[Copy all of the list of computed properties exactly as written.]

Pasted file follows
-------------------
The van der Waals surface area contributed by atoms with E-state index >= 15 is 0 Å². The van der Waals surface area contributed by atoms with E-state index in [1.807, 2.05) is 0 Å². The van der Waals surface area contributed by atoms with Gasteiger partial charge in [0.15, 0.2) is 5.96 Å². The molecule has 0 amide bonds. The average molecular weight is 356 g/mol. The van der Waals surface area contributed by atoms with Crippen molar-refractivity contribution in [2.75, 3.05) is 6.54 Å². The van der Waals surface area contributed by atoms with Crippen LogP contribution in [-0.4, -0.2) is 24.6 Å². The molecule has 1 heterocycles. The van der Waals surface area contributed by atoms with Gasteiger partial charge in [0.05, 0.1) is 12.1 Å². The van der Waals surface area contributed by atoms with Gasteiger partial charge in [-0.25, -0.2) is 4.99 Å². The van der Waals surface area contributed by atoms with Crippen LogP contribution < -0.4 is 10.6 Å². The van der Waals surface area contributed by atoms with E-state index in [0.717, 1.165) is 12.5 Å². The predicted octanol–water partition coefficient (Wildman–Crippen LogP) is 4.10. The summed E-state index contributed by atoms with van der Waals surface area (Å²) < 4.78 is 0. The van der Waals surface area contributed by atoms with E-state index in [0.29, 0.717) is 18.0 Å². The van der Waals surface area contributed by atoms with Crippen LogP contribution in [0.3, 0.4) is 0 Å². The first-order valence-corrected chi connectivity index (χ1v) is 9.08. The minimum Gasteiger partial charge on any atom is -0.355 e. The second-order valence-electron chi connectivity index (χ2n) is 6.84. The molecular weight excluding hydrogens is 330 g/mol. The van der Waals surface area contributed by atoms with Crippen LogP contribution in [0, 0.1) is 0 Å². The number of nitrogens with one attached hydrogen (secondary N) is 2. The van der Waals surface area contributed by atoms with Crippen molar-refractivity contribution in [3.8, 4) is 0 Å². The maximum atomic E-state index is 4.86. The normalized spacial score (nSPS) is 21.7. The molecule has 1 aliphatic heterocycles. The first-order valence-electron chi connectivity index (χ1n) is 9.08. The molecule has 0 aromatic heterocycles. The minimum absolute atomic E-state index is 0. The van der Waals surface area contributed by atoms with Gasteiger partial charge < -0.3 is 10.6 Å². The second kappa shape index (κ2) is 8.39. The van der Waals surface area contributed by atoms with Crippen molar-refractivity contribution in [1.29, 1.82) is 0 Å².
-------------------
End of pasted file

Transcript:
The van der Waals surface area contributed by atoms with E-state index >= 15 is 0 Å². The van der Waals surface area contributed by atoms with E-state index in [1.807, 2.05) is 0 Å². The van der Waals surface area contributed by atoms with Gasteiger partial charge in [0.15, 0.2) is 5.96 Å². The molecule has 0 amide bonds. The average molecular weight is 356 g/mol. The van der Waals surface area contributed by atoms with Crippen molar-refractivity contribution in [2.75, 3.05) is 6.54 Å². The van der Waals surface area contributed by atoms with Crippen LogP contribution in [-0.4, -0.2) is 24.6 Å². The molecule has 1 heterocycles. The van der Waals surface area contributed by atoms with Gasteiger partial charge in [0.05, 0.1) is 12.1 Å². The van der Waals surface area contributed by atoms with Gasteiger partial charge in [-0.25, -0.2) is 4.99 Å². The van der Waals surface area contributed by atoms with Crippen LogP contribution < -0.4 is 10.6 Å². The van der Waals surface area contributed by atoms with E-state index in [0.717, 1.165) is 12.5 Å². The predicted octanol–water partition coefficient (Wildman–Crippen LogP) is 4.10. The summed E-state index contributed by atoms with van der Waals surface area (Å²) < 4.78 is 0. The van der Waals surface area contributed by atoms with E-state index in [0.29, 0.717) is 18.0 Å². The van der Waals surface area contributed by atoms with Crippen LogP contribution in [0.3, 0.4) is 0 Å². The first-order valence-corrected chi connectivity index (χ1v) is 9.08. The minimum Gasteiger partial charge on any atom is -0.355 e. The second-order valence-electron chi connectivity index (χ2n) is 6.84. The molecular weight excluding hydrogens is 330 g/mol. The van der Waals surface area contributed by atoms with Crippen LogP contribution in [0, 0.1) is 0 Å². The number of nitrogens with one attached hydrogen (secondary N) is 2. The van der Waals surface area contributed by atoms with Crippen molar-refractivity contribution in [3.8, 4) is 0 Å². The maximum atomic E-state index is 4.86. The normalized spacial score (nSPS) is 21.7. The molecule has 1 aliphatic heterocycles. The first-order valence-electron chi connectivity index (χ1n) is 9.08. The molecule has 0 aromatic heterocycles. The minimum absolute atomic E-state index is 0. The van der Waals surface area contributed by atoms with Gasteiger partial charge < -0.3 is 10.6 Å². The second kappa shape index (κ2) is 8.39. The van der Waals surface area contributed by atoms with Crippen molar-refractivity contribution in [1.29, 1.82) is 0 Å².